Marley Dias of New Jersey loves to read, like most 11-year-old girls. As she worked her way through the books available at her school, she began to notice that most of them had something in common. They were all about white boys and dogs. Where were the books about black girls like herself, Marley wondered. She decided not to settle for the status quo. Marley wanted to make a change.
One reason school libraries may contain so many books about, as Marley put it, white boys and dogs, is that librarians believe boys refuse to read books about girls. As a result, teachers typically choose books boys are likely to enjoy, even if the school library contains books with more diverse characters.
In many school libraries, only about 10 percent of the collection features characters of color of any sort. An even smaller percentage are written by writers of color. To counteract these discouraging numbers, Marley set out to collect 1,000 books about black girls by February 2016. She did well, amassing almost 4,000 books. Her plan is to take the excess books to her mother’s hometown in Jamaica.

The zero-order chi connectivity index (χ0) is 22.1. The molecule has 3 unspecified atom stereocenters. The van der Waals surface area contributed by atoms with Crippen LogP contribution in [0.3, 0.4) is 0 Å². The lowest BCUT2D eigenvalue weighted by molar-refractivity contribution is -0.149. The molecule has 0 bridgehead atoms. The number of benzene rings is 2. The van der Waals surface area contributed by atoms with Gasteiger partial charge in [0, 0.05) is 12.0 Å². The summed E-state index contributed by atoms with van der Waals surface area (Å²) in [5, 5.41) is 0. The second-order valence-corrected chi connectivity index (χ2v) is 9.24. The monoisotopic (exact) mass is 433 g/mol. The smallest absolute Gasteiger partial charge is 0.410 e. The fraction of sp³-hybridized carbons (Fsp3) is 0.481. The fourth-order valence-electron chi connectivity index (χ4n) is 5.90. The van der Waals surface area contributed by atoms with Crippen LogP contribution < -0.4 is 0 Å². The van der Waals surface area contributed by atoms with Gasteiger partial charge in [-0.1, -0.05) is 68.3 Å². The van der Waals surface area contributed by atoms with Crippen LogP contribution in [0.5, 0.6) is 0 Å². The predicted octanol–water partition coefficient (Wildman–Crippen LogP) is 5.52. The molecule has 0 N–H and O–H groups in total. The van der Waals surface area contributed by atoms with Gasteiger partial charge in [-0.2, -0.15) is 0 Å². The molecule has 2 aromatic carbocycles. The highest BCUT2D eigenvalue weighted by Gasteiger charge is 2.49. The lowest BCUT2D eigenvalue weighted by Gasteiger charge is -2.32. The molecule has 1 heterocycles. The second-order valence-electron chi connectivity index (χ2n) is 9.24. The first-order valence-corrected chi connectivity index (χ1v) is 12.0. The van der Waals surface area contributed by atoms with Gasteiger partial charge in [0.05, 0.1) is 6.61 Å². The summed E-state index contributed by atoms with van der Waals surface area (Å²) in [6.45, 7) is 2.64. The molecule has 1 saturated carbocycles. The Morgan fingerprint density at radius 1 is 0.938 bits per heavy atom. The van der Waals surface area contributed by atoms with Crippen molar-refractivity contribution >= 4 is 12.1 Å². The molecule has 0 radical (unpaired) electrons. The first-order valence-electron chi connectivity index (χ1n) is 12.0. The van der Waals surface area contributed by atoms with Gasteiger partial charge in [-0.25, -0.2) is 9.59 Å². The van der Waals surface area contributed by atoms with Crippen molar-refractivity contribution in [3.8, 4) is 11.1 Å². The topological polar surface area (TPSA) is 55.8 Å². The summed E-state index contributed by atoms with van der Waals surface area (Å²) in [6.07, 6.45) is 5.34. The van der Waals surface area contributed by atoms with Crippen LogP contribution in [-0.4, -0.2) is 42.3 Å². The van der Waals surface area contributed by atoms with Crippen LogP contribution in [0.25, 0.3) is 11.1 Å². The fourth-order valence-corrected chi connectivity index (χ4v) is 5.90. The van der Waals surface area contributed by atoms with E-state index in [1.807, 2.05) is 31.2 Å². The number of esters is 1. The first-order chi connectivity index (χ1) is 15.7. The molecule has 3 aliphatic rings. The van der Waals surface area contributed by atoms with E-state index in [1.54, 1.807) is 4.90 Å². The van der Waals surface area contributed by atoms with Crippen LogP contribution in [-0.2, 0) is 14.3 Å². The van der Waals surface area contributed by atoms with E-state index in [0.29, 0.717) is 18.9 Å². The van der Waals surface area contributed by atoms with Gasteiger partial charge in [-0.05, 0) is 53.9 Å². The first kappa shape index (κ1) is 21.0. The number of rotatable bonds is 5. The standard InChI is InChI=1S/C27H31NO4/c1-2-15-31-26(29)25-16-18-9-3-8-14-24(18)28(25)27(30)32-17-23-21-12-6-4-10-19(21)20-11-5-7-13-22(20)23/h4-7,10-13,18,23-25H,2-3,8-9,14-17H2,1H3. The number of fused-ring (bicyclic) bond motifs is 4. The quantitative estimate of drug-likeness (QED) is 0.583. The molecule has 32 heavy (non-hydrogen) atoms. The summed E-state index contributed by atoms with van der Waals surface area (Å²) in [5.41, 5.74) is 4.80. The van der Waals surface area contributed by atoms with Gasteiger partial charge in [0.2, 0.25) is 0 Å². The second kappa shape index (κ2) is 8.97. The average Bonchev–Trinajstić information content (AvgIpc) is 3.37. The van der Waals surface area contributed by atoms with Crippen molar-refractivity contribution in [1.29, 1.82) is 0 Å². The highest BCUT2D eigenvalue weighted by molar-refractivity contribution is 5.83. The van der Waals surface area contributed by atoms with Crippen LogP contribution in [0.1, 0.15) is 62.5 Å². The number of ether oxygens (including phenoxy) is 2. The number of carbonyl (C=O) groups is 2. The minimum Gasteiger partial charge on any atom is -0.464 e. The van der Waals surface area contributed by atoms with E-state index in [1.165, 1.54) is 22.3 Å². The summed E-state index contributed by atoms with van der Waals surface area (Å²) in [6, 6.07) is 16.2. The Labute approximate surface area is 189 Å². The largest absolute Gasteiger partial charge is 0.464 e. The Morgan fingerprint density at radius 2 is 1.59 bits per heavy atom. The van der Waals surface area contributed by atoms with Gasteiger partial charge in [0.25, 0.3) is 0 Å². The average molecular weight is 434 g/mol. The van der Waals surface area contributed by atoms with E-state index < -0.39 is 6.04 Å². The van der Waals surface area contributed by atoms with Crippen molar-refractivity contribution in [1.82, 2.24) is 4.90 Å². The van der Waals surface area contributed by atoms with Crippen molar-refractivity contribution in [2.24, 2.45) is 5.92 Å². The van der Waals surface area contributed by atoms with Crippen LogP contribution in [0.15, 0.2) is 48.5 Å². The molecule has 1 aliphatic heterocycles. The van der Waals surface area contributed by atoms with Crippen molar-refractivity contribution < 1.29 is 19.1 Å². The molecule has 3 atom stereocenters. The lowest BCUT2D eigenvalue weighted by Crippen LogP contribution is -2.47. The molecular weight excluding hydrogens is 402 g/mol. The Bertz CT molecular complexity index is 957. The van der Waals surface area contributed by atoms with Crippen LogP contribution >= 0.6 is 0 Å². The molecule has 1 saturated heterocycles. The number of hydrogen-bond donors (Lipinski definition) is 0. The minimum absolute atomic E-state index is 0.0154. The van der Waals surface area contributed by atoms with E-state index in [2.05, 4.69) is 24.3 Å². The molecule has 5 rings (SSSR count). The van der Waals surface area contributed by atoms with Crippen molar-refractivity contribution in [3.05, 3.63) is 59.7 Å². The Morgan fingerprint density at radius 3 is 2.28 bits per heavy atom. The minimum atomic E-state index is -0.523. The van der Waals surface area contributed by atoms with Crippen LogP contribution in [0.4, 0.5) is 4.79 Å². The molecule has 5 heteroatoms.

Among Marley’s favorite books were “Brown Girl Dreaming,” a poetic autobiography about a girl growing up in the 1960s and 1970s, and “One Crazy Summer,” a popular piece of historical fiction about three black girls who set out to see the mother they haven’t seen in years. Other faves included “President of the Whole Fifth Grade,” the first in a series, and “Roll of Thunder, Hear My Cry,” a classic piece of historical fiction that won the Newbery Medal.
Marley’s campaign to bring diversity to the books available at her school was a roaring success, but it wasn’t the only of its type.